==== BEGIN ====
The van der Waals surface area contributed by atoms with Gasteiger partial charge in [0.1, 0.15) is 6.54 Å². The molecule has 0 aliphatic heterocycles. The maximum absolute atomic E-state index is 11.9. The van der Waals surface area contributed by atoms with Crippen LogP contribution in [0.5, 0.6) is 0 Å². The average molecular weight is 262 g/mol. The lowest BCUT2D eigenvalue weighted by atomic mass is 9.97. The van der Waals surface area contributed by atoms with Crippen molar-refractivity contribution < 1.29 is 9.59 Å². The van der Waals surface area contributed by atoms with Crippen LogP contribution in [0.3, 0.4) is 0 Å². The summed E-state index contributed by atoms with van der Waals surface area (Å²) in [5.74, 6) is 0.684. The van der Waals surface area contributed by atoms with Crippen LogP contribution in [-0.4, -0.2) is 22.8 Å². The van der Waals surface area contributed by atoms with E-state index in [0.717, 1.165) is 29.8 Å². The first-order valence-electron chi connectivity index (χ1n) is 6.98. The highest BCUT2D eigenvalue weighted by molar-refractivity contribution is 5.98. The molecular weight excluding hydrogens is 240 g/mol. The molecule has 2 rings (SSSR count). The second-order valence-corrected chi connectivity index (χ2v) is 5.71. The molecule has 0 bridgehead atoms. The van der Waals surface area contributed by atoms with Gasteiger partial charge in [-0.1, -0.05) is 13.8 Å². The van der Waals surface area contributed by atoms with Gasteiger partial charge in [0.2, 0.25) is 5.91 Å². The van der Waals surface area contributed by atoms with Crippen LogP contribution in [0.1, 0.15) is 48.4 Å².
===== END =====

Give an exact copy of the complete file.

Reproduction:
The van der Waals surface area contributed by atoms with Gasteiger partial charge in [0.1, 0.15) is 6.54 Å². The molecule has 0 aliphatic heterocycles. The maximum absolute atomic E-state index is 11.9. The van der Waals surface area contributed by atoms with Crippen LogP contribution in [0.5, 0.6) is 0 Å². The average molecular weight is 262 g/mol. The lowest BCUT2D eigenvalue weighted by atomic mass is 9.97. The van der Waals surface area contributed by atoms with Crippen molar-refractivity contribution < 1.29 is 9.59 Å². The van der Waals surface area contributed by atoms with Crippen LogP contribution in [0.3, 0.4) is 0 Å². The summed E-state index contributed by atoms with van der Waals surface area (Å²) in [5.74, 6) is 0.684. The van der Waals surface area contributed by atoms with Crippen LogP contribution in [-0.4, -0.2) is 22.8 Å². The van der Waals surface area contributed by atoms with E-state index in [0.717, 1.165) is 29.8 Å². The first-order valence-electron chi connectivity index (χ1n) is 6.98. The highest BCUT2D eigenvalue weighted by molar-refractivity contribution is 5.98. The molecular weight excluding hydrogens is 240 g/mol. The molecule has 2 rings (SSSR count). The second-order valence-corrected chi connectivity index (χ2v) is 5.71. The molecule has 0 bridgehead atoms. The van der Waals surface area contributed by atoms with Gasteiger partial charge in [-0.1, -0.05) is 13.8 Å². The van der Waals surface area contributed by atoms with Gasteiger partial charge in [0.2, 0.25) is 5.91 Å². The van der Waals surface area contributed by atoms with Crippen LogP contribution in [0.1, 0.15) is 48.4 Å².